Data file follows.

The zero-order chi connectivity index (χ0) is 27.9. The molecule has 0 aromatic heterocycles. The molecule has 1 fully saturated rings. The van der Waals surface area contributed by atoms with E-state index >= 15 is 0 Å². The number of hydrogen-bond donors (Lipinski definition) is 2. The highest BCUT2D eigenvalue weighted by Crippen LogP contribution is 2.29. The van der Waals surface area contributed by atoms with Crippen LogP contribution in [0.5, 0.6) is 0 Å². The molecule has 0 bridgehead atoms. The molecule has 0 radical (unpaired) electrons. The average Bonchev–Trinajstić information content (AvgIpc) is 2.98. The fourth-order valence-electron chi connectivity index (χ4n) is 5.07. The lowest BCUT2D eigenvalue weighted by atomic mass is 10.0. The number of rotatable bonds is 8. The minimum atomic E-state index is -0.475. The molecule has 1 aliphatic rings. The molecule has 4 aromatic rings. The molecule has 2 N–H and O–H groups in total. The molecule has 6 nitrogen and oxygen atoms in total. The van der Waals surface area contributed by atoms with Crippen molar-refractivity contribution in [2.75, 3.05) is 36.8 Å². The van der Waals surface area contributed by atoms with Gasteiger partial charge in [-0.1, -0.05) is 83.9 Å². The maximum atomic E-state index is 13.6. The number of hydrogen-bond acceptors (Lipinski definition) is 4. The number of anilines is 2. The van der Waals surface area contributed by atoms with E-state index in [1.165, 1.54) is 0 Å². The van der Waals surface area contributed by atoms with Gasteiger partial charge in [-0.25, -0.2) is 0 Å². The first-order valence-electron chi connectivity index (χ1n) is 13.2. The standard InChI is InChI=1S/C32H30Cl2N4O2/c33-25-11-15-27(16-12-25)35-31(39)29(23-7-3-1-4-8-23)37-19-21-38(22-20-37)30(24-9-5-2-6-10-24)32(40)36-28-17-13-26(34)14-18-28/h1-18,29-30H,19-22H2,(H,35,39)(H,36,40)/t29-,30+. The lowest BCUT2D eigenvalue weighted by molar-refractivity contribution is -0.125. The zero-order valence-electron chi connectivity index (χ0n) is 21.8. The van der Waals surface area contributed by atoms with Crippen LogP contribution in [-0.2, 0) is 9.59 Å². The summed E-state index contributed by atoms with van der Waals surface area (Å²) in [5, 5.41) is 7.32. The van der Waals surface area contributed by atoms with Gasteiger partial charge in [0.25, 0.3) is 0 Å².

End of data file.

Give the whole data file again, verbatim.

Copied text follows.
The zero-order chi connectivity index (χ0) is 27.9. The molecule has 0 aromatic heterocycles. The molecule has 1 fully saturated rings. The van der Waals surface area contributed by atoms with E-state index >= 15 is 0 Å². The number of hydrogen-bond donors (Lipinski definition) is 2. The highest BCUT2D eigenvalue weighted by Crippen LogP contribution is 2.29. The van der Waals surface area contributed by atoms with Crippen LogP contribution in [0.5, 0.6) is 0 Å². The molecule has 0 bridgehead atoms. The molecule has 0 radical (unpaired) electrons. The average Bonchev–Trinajstić information content (AvgIpc) is 2.98. The fourth-order valence-electron chi connectivity index (χ4n) is 5.07. The lowest BCUT2D eigenvalue weighted by atomic mass is 10.0. The number of rotatable bonds is 8. The minimum atomic E-state index is -0.475. The molecule has 1 aliphatic rings. The molecule has 4 aromatic rings. The molecule has 2 N–H and O–H groups in total. The molecule has 6 nitrogen and oxygen atoms in total. The van der Waals surface area contributed by atoms with Crippen molar-refractivity contribution in [2.75, 3.05) is 36.8 Å². The van der Waals surface area contributed by atoms with Gasteiger partial charge in [-0.1, -0.05) is 83.9 Å². The maximum atomic E-state index is 13.6. The number of hydrogen-bond acceptors (Lipinski definition) is 4. The number of anilines is 2. The van der Waals surface area contributed by atoms with E-state index in [1.165, 1.54) is 0 Å². The van der Waals surface area contributed by atoms with Gasteiger partial charge in [-0.25, -0.2) is 0 Å². The first-order valence-electron chi connectivity index (χ1n) is 13.2. The standard InChI is InChI=1S/C32H30Cl2N4O2/c33-25-11-15-27(16-12-25)35-31(39)29(23-7-3-1-4-8-23)37-19-21-38(22-20-37)30(24-9-5-2-6-10-24)32(40)36-28-17-13-26(34)14-18-28/h1-18,29-30H,19-22H2,(H,35,39)(H,36,40)/t29-,30+. The lowest BCUT2D eigenvalue weighted by molar-refractivity contribution is -0.125. The zero-order valence-electron chi connectivity index (χ0n) is 21.8. The van der Waals surface area contributed by atoms with Crippen LogP contribution in [-0.2, 0) is 9.59 Å². The summed E-state index contributed by atoms with van der Waals surface area (Å²) in [5, 5.41) is 7.32. The van der Waals surface area contributed by atoms with Gasteiger partial charge in [0.25, 0.3) is 0 Å².